Posts Tagged ‘blogging’

Gonzo, an open source markdown editor


Gonzo is a lightweight, open source markdown editor written for Adobe Air for desktop using Flex 4 and AS3. Its a stripped-to-the-bone application that serves one purpose: helping you deliver well formed and easy to proofread web content.

Gonzo, the lightweight markdown editor

Why use markdown, I already know HTML?

Rather than drone on about the pros and cons of each, I’ll just present you with a simple example. You let me know which version you would rather proofread.

HTML version

Here's a header

Here's some content in a paragraph. And here's a link to Google and another to my Github account.

And here's another paragraph

this time it contains a blockquote
  • One of these lists' syntax
  • has the following attributes:
    • intrusive
    • ugly
    • very hard to read
  • which one do you think it is?

Markdown version

## Here's a header

Here's some content in a paragraph. And here's a link to [Google][] and another to my [Github][] account.

And here's another paragraph
> this time it contains a blockquote

* One of these lists' syntax
* has the following attributes:
    * intrusive
    * ugly
    * very hard to read
* which one do you think it is? 


Why should you use Gonzo?

Well, unless you are writing content for the web, you probably shouldn’t. Gonzo is written specifically for those who want to leverage the readability of markdown over HTML when publishing web content. So whether you are writing a WordPress blog post, editing a wiki, or even just an answering a question on StackOverflow, Gonzo can make your life a whole lot easier.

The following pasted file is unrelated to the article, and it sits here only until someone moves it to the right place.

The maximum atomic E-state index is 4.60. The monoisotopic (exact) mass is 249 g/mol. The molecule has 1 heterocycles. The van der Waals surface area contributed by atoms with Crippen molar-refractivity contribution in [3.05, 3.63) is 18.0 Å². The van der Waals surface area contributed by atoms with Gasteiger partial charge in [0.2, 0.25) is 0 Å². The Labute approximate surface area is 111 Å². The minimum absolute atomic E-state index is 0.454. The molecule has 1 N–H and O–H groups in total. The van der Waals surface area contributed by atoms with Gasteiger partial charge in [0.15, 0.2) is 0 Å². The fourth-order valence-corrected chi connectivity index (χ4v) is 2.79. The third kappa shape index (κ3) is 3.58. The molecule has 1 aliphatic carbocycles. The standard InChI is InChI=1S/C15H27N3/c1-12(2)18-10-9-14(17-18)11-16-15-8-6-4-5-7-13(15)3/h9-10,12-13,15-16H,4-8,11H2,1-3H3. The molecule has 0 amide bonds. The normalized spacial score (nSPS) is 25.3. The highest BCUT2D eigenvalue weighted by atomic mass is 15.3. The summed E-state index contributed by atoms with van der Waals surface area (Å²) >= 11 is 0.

In the spirit of markdown, I’ve added just enough features to increase efficiency while maintaining a content-driven writing experience. The idea is to only add features necessary for making web publishing easier. All the effort saved by not implementing useless features was redirected into usability.

Just Give Me The Feature List Already

Yeah, I tend to skip the text and go right for the feature list too. Kudos to anyone who actually read the previous content before coming here.

  • Live HTML preview – You can actually see the raw and rendered HTML generated by your markdown in a preview pane.
  • Multi-tab editing – Edit many documents at the same time.
  • Cross platform – Works on any desktop that supports Adobe Air.
  • Keyboard and (context) menu shortcuts – Creating markdown is even easier now with multiple was to create it.
  • HTML Export – Export your generated HTML to a file so it can easily be uploaded or shared.
  • Cheat Sheet – integrated markdown cheat sheet for beginners and vets alike.

Coming soon…

This is the list of features I personally would like to have, as I’m the only user so far. Please let me know what you think would be a good addition to Gonzo’s functionality.

  • yfrog integration – Wouldn’t it be nice to browse to a file on your desktop, upload it as an image, and get a markdown link placed in your document in one click? I think so too.
  • integration – see above
  • Markdown toolbar shortcuts – Just in case the keyboard, context menu, and native menu shortcuts aren’t enough…
  • Preferences – Let users set things like fonts, colors, editor sizes, and eventually maybe even theming.
  • Local settings – For persisting preferences between Gonzo sessions